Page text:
Friday, February 23, 2024

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Natural Gas and Nuclear Energy Is Now “Green” in the EU

At the beginning of this year, the EU proposed labeling both natural gas and nuclear energy as “green” to bring in more investment. And on Wednesday, July 6th, that motion was passed and will go into effect in 2023.

As you can imagine, this has sparked a large amount of controversy from environmentalists.

The idea behind this move is that natural gas is a transitionary fuel that is needed as the world ends coal usage and transitions into renewables. Nuclear energy does not produce any emissions, but many still have security concerns about nuclear waste storage.

Critics of this move believe that furthering more investment into fossil fuels will prolong the lifespan of fossil fuels as a whole. Some have even gone as far as to label it as “Greenwashing.”

However, unless 20 nations in the EU decide to reject it, there’s no going back.

While the proposal came before the invasion of Ukraine, many believe the passage is a direct result.

How Did the Russian Invasion of Ukraine Influence This Decision?

Stop War

It’s no secret that the EU has been reliant on Russian oil for decades. This has put it in a precarious situation with the recent invasion.

After the invasion of Ukraine, the EU has made it clear it will work toward reducing Russian oil. However, to do such a thing is very difficult. It will require a huge amount of investment, and that’s exactly what this proposal allows.

This can help the EU improve infrastructure to allow oil to come from sources other than Russia.

Is There Any Merit to the EU Considering Natural Gas and Nuclear Energy as Green?

While there are many critics of this decision, the core idea behind this actually does have some merit. At least to a certain extent.

While there is no denying that natural gas is the cleanest fossil fuel, it’s not perfect. It is responsible for carbon and methane emissions that accelerate climate change, yet, it’s the best option available during the transitionary period.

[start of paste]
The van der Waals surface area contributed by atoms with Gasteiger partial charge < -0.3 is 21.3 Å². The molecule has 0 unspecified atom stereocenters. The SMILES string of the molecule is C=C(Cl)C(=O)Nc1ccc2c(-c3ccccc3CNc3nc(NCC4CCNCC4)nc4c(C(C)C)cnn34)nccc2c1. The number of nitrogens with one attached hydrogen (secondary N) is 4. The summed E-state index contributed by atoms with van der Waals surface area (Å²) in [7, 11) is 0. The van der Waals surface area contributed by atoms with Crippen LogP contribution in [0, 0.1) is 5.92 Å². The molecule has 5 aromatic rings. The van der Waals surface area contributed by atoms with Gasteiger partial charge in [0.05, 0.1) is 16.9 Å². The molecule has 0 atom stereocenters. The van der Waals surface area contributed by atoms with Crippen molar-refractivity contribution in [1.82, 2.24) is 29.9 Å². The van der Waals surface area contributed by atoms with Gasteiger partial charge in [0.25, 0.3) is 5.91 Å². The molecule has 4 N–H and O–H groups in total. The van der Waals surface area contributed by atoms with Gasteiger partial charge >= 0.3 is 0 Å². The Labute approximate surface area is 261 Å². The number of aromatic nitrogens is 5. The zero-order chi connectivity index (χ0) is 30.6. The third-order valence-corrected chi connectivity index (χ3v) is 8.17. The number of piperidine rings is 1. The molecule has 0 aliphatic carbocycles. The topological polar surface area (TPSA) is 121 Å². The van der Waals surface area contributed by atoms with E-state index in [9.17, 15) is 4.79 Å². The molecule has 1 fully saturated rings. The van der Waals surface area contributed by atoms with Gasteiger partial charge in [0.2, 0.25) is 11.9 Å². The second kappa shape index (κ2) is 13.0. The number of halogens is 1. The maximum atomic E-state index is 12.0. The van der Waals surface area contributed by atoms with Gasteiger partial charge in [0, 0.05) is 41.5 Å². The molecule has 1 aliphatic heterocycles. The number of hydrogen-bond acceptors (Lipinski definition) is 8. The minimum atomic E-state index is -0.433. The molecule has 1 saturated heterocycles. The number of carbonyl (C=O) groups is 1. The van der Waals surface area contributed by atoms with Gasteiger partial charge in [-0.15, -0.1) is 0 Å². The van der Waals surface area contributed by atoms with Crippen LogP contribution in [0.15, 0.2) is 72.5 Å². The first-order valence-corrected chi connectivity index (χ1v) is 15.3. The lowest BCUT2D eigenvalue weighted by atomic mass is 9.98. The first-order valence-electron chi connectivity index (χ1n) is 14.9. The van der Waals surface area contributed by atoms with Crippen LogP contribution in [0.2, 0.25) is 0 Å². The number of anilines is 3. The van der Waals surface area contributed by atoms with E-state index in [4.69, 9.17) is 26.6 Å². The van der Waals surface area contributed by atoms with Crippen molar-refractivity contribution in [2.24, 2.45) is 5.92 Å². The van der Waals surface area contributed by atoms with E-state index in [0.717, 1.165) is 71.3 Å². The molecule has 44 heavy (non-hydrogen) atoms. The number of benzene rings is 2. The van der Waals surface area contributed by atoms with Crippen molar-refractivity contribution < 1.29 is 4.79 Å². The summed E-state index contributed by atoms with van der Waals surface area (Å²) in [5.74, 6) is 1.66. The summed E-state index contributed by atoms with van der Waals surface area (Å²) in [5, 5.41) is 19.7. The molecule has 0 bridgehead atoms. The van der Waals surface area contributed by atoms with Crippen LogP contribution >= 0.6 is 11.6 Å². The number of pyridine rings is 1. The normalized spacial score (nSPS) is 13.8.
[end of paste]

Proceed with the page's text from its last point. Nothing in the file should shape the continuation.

Thus, calling it “Green” is a bit of a stretch. Nonetheless, there’s no denying that it has a place in the short-term future.

The main concern behind it is that it could trick people into thinking that it is actually a sustainable option. And to be perfectly clear, natural gas is not sustainable, and it does emit greenhouse gases. This could make it harder to eliminate in the future.

Of course, this proposal is not just about natural gas. Nuclear energy is also front and center.

While nuclear energy has been getting a lot of attention recently, as it actually is a carbonless energy solution that is extremely reliable. The main concerns associated with it are the storage of nuclear materials and if the plant fails.

While nuclear storage is handled quite well, and the failure rate of nuclear plants is absurdly low, many still cling to these issues. And in the EU, France is the largest user of nuclear energy. In fact, they are planning on expanding their capacity.

Overall, while nuclear energy is a clean source, natural gas is not. Labeling it as such is a mistake.

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Robert Giaquinto

Robert has been following and writing about environmental stories for years at GreenGeeks. He believes that highlighting environmentally friendly practices can help promote change in every household.

2 thoughts on “Natural Gas and Nuclear Energy Is Now “Green” in the EU

  • Damn, that kinda sucks.

    The EU diversifying their energy needs totally makes sense economically, and this war in Ukraine certainly highlights the need for diversification. But calling natural gas – and even nuclear energy – “green” is a slap in the face. I don’t think the term “greenwashing” is too far off base here.

    It’s like words don’t have meaning anymore.

    • Right? Though, you see that in a lot of industries, nowadays. Let’s classify something vaguely and incorrectly just so we can avoid repercussions. Good times. 🙂


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